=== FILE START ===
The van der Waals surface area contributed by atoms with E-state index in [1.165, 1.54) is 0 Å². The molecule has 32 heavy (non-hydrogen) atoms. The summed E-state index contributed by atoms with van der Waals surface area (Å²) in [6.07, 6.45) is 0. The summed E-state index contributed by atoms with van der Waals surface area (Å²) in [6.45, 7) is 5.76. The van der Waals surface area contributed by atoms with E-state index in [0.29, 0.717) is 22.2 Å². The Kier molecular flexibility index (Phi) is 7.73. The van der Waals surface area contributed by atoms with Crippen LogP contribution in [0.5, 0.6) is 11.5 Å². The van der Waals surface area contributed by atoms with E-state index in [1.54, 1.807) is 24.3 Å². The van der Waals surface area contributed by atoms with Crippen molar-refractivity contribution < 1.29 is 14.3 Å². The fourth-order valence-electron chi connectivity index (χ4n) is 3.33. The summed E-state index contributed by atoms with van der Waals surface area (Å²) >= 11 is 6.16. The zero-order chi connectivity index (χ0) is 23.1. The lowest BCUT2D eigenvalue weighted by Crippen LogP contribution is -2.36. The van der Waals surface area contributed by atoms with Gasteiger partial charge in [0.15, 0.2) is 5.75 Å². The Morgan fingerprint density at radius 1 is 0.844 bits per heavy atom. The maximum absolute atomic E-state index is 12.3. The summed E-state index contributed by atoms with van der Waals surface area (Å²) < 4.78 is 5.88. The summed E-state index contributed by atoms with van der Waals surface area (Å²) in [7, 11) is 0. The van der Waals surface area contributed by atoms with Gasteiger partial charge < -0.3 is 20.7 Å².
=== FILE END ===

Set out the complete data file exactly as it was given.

The van der Waals surface area contributed by atoms with E-state index in [1.165, 1.54) is 0 Å². The molecule has 32 heavy (non-hydrogen) atoms. The summed E-state index contributed by atoms with van der Waals surface area (Å²) in [6.07, 6.45) is 0. The summed E-state index contributed by atoms with van der Waals surface area (Å²) in [6.45, 7) is 5.76. The van der Waals surface area contributed by atoms with E-state index in [0.29, 0.717) is 22.2 Å². The Kier molecular flexibility index (Phi) is 7.73. The van der Waals surface area contributed by atoms with Crippen LogP contribution in [0.5, 0.6) is 11.5 Å². The van der Waals surface area contributed by atoms with E-state index in [1.54, 1.807) is 24.3 Å². The van der Waals surface area contributed by atoms with Crippen molar-refractivity contribution < 1.29 is 14.3 Å². The fourth-order valence-electron chi connectivity index (χ4n) is 3.33. The summed E-state index contributed by atoms with van der Waals surface area (Å²) >= 11 is 6.16. The zero-order chi connectivity index (χ0) is 23.1. The lowest BCUT2D eigenvalue weighted by Crippen LogP contribution is -2.36. The van der Waals surface area contributed by atoms with Gasteiger partial charge in [0.15, 0.2) is 5.75 Å². The Morgan fingerprint density at radius 1 is 0.844 bits per heavy atom. The maximum absolute atomic E-state index is 12.3. The summed E-state index contributed by atoms with van der Waals surface area (Å²) < 4.78 is 5.88. The summed E-state index contributed by atoms with van der Waals surface area (Å²) in [7, 11) is 0. The van der Waals surface area contributed by atoms with Gasteiger partial charge < -0.3 is 20.7 Å².